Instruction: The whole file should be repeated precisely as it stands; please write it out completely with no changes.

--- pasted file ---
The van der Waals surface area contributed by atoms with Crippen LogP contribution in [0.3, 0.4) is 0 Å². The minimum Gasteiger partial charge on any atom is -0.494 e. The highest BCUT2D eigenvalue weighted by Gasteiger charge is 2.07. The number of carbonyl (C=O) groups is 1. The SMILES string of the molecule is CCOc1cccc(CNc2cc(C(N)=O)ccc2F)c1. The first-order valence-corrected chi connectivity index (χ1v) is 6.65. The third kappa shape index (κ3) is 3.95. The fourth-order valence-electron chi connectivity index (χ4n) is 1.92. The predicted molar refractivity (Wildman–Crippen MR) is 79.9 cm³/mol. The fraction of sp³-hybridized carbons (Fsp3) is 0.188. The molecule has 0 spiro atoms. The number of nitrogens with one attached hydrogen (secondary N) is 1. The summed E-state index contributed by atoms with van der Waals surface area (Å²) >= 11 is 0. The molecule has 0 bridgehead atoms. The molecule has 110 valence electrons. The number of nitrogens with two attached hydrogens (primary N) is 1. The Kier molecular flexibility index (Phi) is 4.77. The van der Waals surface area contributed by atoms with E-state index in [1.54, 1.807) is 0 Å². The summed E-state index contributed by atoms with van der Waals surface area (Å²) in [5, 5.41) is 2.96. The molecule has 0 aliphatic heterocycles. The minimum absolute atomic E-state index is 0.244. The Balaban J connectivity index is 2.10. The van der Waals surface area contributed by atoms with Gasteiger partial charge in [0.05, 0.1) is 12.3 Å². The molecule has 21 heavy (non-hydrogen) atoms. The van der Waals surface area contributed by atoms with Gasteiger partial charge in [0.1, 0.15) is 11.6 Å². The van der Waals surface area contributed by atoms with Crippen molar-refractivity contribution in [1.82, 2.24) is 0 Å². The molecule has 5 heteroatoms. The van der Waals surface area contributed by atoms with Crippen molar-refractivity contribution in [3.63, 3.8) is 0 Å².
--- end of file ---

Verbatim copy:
The van der Waals surface area contributed by atoms with Crippen LogP contribution in [0.3, 0.4) is 0 Å². The minimum Gasteiger partial charge on any atom is -0.494 e. The highest BCUT2D eigenvalue weighted by Gasteiger charge is 2.07. The number of carbonyl (C=O) groups is 1. The SMILES string of the molecule is CCOc1cccc(CNc2cc(C(N)=O)ccc2F)c1. The first-order valence-corrected chi connectivity index (χ1v) is 6.65. The third kappa shape index (κ3) is 3.95. The fourth-order valence-electron chi connectivity index (χ4n) is 1.92. The predicted molar refractivity (Wildman–Crippen MR) is 79.9 cm³/mol. The fraction of sp³-hybridized carbons (Fsp3) is 0.188. The molecule has 0 spiro atoms. The number of nitrogens with one attached hydrogen (secondary N) is 1. The summed E-state index contributed by atoms with van der Waals surface area (Å²) >= 11 is 0. The molecule has 0 bridgehead atoms. The molecule has 110 valence electrons. The number of nitrogens with two attached hydrogens (primary N) is 1. The Kier molecular flexibility index (Phi) is 4.77. The van der Waals surface area contributed by atoms with E-state index in [1.54, 1.807) is 0 Å². The summed E-state index contributed by atoms with van der Waals surface area (Å²) in [5, 5.41) is 2.96. The molecule has 0 aliphatic heterocycles. The minimum absolute atomic E-state index is 0.244. The Balaban J connectivity index is 2.10. The van der Waals surface area contributed by atoms with Gasteiger partial charge in [0.05, 0.1) is 12.3 Å². The molecule has 21 heavy (non-hydrogen) atoms. The van der Waals surface area contributed by atoms with Gasteiger partial charge in [0.1, 0.15) is 11.6 Å². The van der Waals surface area contributed by atoms with Crippen molar-refractivity contribution in [1.82, 2.24) is 0 Å². The molecule has 5 heteroatoms. The van der Waals surface area contributed by atoms with Crippen molar-refractivity contribution in [3.63, 3.8) is 0 Å².